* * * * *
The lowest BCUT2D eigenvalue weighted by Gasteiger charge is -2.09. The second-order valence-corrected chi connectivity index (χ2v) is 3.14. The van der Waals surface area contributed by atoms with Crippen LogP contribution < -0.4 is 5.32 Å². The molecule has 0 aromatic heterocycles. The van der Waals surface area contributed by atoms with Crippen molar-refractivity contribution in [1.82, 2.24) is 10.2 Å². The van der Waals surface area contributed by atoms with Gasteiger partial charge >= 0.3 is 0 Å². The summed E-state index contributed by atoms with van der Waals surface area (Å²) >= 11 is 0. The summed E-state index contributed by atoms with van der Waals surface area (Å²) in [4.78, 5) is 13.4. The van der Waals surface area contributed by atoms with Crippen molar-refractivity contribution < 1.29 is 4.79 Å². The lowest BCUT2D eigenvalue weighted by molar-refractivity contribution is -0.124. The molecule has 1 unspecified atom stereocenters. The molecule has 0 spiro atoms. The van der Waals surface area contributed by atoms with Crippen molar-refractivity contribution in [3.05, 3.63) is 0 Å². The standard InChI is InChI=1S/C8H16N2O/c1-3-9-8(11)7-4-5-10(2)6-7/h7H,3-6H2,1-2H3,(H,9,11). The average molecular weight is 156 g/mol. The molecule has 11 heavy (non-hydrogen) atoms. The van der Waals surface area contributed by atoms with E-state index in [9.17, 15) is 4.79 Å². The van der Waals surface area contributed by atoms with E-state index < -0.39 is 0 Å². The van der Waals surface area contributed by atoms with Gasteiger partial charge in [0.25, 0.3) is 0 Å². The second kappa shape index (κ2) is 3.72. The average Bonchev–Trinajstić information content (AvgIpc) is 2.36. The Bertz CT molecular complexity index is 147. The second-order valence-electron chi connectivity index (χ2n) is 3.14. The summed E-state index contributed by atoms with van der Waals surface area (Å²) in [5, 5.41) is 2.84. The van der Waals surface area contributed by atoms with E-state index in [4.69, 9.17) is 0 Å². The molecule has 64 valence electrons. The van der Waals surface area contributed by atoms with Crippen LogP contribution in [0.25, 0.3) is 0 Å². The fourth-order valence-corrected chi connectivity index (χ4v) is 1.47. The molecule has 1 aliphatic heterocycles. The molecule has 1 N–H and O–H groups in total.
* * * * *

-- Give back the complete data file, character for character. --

The lowest BCUT2D eigenvalue weighted by Gasteiger charge is -2.09. The second-order valence-corrected chi connectivity index (χ2v) is 3.14. The van der Waals surface area contributed by atoms with Crippen LogP contribution < -0.4 is 5.32 Å². The molecule has 0 aromatic heterocycles. The van der Waals surface area contributed by atoms with Crippen molar-refractivity contribution in [1.82, 2.24) is 10.2 Å². The van der Waals surface area contributed by atoms with Gasteiger partial charge >= 0.3 is 0 Å². The summed E-state index contributed by atoms with van der Waals surface area (Å²) >= 11 is 0. The summed E-state index contributed by atoms with van der Waals surface area (Å²) in [4.78, 5) is 13.4. The van der Waals surface area contributed by atoms with Crippen molar-refractivity contribution < 1.29 is 4.79 Å². The lowest BCUT2D eigenvalue weighted by molar-refractivity contribution is -0.124. The molecule has 1 unspecified atom stereocenters. The molecule has 0 spiro atoms. The van der Waals surface area contributed by atoms with Crippen molar-refractivity contribution in [3.05, 3.63) is 0 Å². The standard InChI is InChI=1S/C8H16N2O/c1-3-9-8(11)7-4-5-10(2)6-7/h7H,3-6H2,1-2H3,(H,9,11). The average molecular weight is 156 g/mol. The molecule has 11 heavy (non-hydrogen) atoms. The van der Waals surface area contributed by atoms with E-state index in [9.17, 15) is 4.79 Å². The van der Waals surface area contributed by atoms with E-state index < -0.39 is 0 Å². The van der Waals surface area contributed by atoms with Gasteiger partial charge in [0.25, 0.3) is 0 Å². The second kappa shape index (κ2) is 3.72. The average Bonchev–Trinajstić information content (AvgIpc) is 2.36. The Bertz CT molecular complexity index is 147. The second-order valence-electron chi connectivity index (χ2n) is 3.14. The summed E-state index contributed by atoms with van der Waals surface area (Å²) in [5, 5.41) is 2.84. The van der Waals surface area contributed by atoms with E-state index in [4.69, 9.17) is 0 Å². The molecule has 64 valence electrons. The van der Waals surface area contributed by atoms with Crippen LogP contribution in [0.25, 0.3) is 0 Å². The fourth-order valence-corrected chi connectivity index (χ4v) is 1.47. The molecule has 1 aliphatic heterocycles. The molecule has 1 N–H and O–H groups in total.